FBI's Mueller pledges better cooperation between police and FBI on Sept. 11 investigation - NewsOn6.com - Tulsa, OK - News, Weather, Video and Sports - KOTV.com |

FBI's Mueller pledges better cooperation between police and FBI on Sept. 11 investigation


TORONTO (AP) _ FBI Director Robert Mueller pledged better cooperation between police and the FBI working on the investigation into the Sept. 11 terror attacks.

In a speech Monday at the International Association of Police Chiefs, being held in Toronto, Mueller acknowledged that offers of help from police have in some cases been wrongly turned down.

``That is unacceptable,'' he said, to resounding applause from police representing forces in all 50 states, Canada and Europe.

In response to complaints from police forces in the United States, Mueller said he and Attorney General John Ashcroft have been working closely with police representatives to ``explore ways to improve our relationships.''

``In cities where we don't have joint anti-terrorism task force teams, we will put them together quickly so we can begin sharing information,'' Mueller said.

New York City Mayor Rudolph Giuliani told a congressional hearing Monday that the FBI should be required by law to share their intelligence with local police and government officials, especially in a crisis.

``We need the information and we need it right away,'' Giuliani said at a field hearing of the House terrorism subcommittee at New York City Hall. ``We need real-time information about what is happening.'' He said the FBI should be willing to give top security clearances to more people to allow information to be handed over.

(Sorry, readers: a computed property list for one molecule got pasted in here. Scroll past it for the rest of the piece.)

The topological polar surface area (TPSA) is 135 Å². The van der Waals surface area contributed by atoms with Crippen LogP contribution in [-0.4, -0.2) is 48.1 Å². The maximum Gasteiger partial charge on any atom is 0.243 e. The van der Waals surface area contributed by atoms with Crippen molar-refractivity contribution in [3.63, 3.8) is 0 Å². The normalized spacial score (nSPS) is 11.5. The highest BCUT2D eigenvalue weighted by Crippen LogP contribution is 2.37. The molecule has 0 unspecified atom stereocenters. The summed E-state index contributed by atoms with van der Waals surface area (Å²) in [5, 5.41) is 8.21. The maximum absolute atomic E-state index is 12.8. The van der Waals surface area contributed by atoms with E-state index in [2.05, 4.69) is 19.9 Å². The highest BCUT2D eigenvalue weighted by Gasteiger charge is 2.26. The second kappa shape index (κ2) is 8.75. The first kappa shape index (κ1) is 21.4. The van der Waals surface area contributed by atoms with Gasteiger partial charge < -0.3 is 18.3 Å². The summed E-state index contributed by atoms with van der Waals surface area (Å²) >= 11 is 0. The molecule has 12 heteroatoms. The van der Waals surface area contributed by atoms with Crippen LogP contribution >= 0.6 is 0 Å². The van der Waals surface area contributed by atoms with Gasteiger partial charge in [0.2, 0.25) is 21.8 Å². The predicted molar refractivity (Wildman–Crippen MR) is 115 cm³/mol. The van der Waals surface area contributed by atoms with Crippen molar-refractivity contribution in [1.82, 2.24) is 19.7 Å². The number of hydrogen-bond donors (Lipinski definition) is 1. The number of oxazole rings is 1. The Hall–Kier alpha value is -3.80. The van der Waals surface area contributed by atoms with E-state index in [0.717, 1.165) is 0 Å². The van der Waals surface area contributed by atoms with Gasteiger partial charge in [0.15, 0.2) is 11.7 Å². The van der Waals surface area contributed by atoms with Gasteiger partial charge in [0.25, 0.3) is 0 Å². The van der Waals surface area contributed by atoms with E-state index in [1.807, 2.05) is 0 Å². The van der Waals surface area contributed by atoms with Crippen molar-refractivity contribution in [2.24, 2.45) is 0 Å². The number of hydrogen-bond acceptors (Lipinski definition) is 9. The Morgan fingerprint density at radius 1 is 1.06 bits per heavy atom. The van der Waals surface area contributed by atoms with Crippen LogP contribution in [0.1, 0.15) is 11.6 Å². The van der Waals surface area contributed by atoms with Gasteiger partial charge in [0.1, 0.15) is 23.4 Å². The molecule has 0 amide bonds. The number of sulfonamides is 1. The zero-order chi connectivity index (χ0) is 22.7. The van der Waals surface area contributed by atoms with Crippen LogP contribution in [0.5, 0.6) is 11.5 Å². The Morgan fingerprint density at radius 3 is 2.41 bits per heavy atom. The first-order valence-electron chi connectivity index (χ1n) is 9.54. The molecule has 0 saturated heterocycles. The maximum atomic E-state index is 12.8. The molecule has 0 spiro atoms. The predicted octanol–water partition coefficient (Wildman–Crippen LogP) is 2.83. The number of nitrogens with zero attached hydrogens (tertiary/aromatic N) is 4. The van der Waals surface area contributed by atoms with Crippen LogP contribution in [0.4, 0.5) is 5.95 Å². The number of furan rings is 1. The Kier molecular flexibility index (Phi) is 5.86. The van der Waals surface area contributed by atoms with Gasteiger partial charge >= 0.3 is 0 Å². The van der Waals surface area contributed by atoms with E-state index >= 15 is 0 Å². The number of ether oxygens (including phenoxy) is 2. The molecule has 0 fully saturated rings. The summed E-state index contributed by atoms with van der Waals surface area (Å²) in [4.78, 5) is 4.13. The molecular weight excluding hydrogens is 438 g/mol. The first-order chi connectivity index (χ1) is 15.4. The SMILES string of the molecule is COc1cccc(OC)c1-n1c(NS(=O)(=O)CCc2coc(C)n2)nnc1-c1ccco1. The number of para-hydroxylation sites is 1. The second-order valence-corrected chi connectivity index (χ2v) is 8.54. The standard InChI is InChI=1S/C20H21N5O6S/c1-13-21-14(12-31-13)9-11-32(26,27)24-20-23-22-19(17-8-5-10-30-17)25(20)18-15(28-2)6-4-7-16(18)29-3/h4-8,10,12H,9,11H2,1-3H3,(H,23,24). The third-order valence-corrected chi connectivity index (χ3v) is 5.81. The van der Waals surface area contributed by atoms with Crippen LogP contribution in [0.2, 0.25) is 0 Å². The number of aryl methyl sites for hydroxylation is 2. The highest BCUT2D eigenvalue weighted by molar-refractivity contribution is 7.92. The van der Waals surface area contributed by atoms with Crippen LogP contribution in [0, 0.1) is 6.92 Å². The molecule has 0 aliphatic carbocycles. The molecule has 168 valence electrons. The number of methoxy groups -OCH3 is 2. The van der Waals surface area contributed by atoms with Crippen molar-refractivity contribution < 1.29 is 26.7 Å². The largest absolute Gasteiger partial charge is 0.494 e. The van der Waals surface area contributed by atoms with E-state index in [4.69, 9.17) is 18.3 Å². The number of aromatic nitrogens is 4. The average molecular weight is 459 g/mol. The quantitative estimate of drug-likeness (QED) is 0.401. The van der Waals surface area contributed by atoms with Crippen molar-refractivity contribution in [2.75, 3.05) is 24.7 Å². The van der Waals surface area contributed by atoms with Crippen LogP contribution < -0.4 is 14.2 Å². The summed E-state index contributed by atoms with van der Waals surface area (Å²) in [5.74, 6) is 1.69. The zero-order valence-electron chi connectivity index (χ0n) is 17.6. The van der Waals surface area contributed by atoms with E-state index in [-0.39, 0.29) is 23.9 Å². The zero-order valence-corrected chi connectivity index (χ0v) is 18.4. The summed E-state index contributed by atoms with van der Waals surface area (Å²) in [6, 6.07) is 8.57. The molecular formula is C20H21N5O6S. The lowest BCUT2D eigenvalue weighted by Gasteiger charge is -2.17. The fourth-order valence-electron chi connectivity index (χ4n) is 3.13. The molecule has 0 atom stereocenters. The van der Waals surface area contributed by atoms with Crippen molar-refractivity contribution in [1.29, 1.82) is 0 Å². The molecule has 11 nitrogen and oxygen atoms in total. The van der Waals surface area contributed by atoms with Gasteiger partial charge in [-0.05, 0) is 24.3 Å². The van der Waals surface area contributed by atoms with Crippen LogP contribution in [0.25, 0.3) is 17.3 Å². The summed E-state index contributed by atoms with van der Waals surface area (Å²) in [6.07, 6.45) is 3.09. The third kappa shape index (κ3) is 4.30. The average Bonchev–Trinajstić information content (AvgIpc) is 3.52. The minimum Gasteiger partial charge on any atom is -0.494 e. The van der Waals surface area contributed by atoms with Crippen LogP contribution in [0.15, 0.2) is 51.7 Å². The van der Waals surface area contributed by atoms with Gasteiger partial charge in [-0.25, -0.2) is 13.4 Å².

The FBI's Mueller suggested local law enforcement cover local leads in the investigation wherever possible and said the FBI would get them the information they needed in a timely manner.

However, Mueller said the FBI does not have as much information as local forces may think they do on suspects. In some cases, the FBI has little more than names and aliases of individuals wanted for questioning.

The meeting, planned long before the attacks, is the first major gathering of law enforcement officials since Sept. 11. Ashcroft is scheduled to address the convention on Tuesday. The five-day conference started Saturday.
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